Neuroadaptive electroencephalography: a proof-of-principle study in infants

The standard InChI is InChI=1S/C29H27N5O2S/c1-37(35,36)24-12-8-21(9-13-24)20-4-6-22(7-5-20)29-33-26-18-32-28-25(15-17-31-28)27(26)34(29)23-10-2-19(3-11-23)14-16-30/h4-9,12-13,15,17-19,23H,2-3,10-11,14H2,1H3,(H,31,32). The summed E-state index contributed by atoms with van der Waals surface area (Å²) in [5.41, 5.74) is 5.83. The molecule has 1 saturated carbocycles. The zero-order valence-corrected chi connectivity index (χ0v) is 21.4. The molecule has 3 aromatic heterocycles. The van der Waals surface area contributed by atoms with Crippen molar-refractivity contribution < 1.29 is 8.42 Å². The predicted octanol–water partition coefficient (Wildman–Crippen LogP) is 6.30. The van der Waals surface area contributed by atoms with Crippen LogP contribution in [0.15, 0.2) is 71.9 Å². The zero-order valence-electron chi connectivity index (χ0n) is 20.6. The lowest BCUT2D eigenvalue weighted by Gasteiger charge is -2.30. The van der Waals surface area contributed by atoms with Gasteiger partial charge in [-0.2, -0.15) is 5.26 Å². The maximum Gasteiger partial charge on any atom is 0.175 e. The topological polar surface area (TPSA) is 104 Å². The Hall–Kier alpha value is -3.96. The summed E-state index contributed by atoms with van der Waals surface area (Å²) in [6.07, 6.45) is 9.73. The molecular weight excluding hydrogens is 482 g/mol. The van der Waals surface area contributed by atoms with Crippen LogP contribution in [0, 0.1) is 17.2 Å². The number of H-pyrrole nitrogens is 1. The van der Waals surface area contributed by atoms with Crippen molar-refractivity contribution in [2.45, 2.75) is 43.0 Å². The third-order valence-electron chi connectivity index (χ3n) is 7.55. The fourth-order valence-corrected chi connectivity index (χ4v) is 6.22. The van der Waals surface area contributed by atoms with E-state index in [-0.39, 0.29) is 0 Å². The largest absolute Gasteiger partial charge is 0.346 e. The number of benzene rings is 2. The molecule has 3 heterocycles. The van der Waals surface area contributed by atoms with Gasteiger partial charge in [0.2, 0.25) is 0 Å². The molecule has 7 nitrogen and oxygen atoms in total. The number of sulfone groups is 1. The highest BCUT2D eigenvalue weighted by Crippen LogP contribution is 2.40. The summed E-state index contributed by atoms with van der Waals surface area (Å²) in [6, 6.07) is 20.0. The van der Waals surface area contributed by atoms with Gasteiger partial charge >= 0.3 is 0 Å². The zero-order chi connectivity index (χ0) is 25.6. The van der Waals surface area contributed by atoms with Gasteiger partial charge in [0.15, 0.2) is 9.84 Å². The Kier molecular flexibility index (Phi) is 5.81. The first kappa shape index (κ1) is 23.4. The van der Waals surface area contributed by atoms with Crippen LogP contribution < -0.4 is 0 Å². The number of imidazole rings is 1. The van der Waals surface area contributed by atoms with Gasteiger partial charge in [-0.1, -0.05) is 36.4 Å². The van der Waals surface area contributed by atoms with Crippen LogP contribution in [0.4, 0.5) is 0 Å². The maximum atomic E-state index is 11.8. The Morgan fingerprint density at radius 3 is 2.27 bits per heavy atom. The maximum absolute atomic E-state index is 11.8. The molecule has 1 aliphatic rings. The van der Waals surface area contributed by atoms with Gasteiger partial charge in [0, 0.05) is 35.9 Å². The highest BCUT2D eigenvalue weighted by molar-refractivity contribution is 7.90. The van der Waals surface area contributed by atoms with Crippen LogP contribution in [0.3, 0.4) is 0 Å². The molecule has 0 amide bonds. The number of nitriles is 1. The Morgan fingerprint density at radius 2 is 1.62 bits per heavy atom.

A core goal of functional neuroimaging is to study how the environment is processed in the brain. The mainstream paradigm involves concurrently measuring a broad spectrum of brain responses to a small set of environmental features preselected with reference to previous studies or a theoretical framework. As a complement, we invert this approach by allowing the investigator to record the modulation of a preselected brain response by a broad spectrum of environmental features. Our approach is optimal when theoretical frameworks or previous empirical data are impoverished. By using a prespecified closed-loop design, the approach addresses fundamental challenges of reproducibility and generalisability in brain research. These conditions are particularly acute when studying the developing brain, where our theories based on adult brain function may fundamentally misrepresent the topography of infant cognition and where there are substantial practical challenges to data acquisition. Our methodology employs machine learning to map modulation of a neural feature across a space of experimental stimuli. Our method collects, processes and analyses EEG brain data in real-time; and uses a neuro-adaptive Bayesian optimisation algorithm to adjust the stimulus presented depending on the prior samples of a given participant. Unsampled stimuli can be interpolated by fitting a Gaussian process regression along the dataset. We show that our method can automatically identify the face of the infant's mother through online recording of their Nc brain response to a face continuum. We can retrieve model statistics of individualised responses for each participant, opening the door for early identification of atypical development. This approach has substantial potential in infancy research and beyond for improving power and generalisability of mapping the individual cognitive topography of brain function.

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